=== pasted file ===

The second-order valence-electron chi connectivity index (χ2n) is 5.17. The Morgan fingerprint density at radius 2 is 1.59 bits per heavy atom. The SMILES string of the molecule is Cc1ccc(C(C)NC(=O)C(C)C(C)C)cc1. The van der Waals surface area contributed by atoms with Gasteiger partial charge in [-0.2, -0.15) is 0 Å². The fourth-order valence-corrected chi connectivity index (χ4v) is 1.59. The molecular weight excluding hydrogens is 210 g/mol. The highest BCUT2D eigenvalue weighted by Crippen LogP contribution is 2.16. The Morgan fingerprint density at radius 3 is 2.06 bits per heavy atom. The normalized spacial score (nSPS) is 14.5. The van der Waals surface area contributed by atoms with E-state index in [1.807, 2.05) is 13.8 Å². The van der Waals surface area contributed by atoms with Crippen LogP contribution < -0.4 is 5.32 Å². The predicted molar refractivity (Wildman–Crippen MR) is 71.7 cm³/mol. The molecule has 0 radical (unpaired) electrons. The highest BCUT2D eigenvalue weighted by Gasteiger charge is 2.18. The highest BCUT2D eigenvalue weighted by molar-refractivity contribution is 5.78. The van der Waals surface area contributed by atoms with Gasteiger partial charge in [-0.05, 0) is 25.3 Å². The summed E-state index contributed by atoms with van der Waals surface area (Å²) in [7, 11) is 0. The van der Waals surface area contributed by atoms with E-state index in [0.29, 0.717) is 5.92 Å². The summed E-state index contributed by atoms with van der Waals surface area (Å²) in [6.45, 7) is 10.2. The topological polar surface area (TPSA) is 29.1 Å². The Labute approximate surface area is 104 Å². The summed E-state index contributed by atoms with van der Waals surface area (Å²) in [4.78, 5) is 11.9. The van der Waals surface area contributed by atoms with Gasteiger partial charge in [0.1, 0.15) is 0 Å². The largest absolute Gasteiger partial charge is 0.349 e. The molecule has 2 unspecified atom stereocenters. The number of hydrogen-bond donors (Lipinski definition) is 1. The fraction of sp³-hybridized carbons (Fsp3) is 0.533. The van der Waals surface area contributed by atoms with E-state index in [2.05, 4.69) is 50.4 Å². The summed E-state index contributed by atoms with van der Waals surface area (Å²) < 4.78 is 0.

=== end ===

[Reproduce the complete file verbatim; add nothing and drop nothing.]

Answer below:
The second-order valence-electron chi connectivity index (χ2n) is 5.17. The Morgan fingerprint density at radius 2 is 1.59 bits per heavy atom. The SMILES string of the molecule is Cc1ccc(C(C)NC(=O)C(C)C(C)C)cc1. The van der Waals surface area contributed by atoms with Gasteiger partial charge in [-0.2, -0.15) is 0 Å². The fourth-order valence-corrected chi connectivity index (χ4v) is 1.59. The molecular weight excluding hydrogens is 210 g/mol. The highest BCUT2D eigenvalue weighted by Crippen LogP contribution is 2.16. The Morgan fingerprint density at radius 3 is 2.06 bits per heavy atom. The normalized spacial score (nSPS) is 14.5. The van der Waals surface area contributed by atoms with E-state index in [1.807, 2.05) is 13.8 Å². The van der Waals surface area contributed by atoms with Crippen LogP contribution < -0.4 is 5.32 Å². The predicted molar refractivity (Wildman–Crippen MR) is 71.7 cm³/mol. The molecule has 0 radical (unpaired) electrons. The highest BCUT2D eigenvalue weighted by Gasteiger charge is 2.18. The highest BCUT2D eigenvalue weighted by molar-refractivity contribution is 5.78. The van der Waals surface area contributed by atoms with Gasteiger partial charge in [-0.05, 0) is 25.3 Å². The summed E-state index contributed by atoms with van der Waals surface area (Å²) in [7, 11) is 0. The van der Waals surface area contributed by atoms with E-state index in [0.29, 0.717) is 5.92 Å². The summed E-state index contributed by atoms with van der Waals surface area (Å²) in [6.45, 7) is 10.2. The topological polar surface area (TPSA) is 29.1 Å². The Labute approximate surface area is 104 Å². The summed E-state index contributed by atoms with van der Waals surface area (Å²) in [4.78, 5) is 11.9. The van der Waals surface area contributed by atoms with Gasteiger partial charge in [0.1, 0.15) is 0 Å². The largest absolute Gasteiger partial charge is 0.349 e. The molecule has 2 unspecified atom stereocenters. The number of hydrogen-bond donors (Lipinski definition) is 1. The fraction of sp³-hybridized carbons (Fsp3) is 0.533. The van der Waals surface area contributed by atoms with E-state index in [2.05, 4.69) is 50.4 Å². The summed E-state index contributed by atoms with van der Waals surface area (Å²) < 4.78 is 0.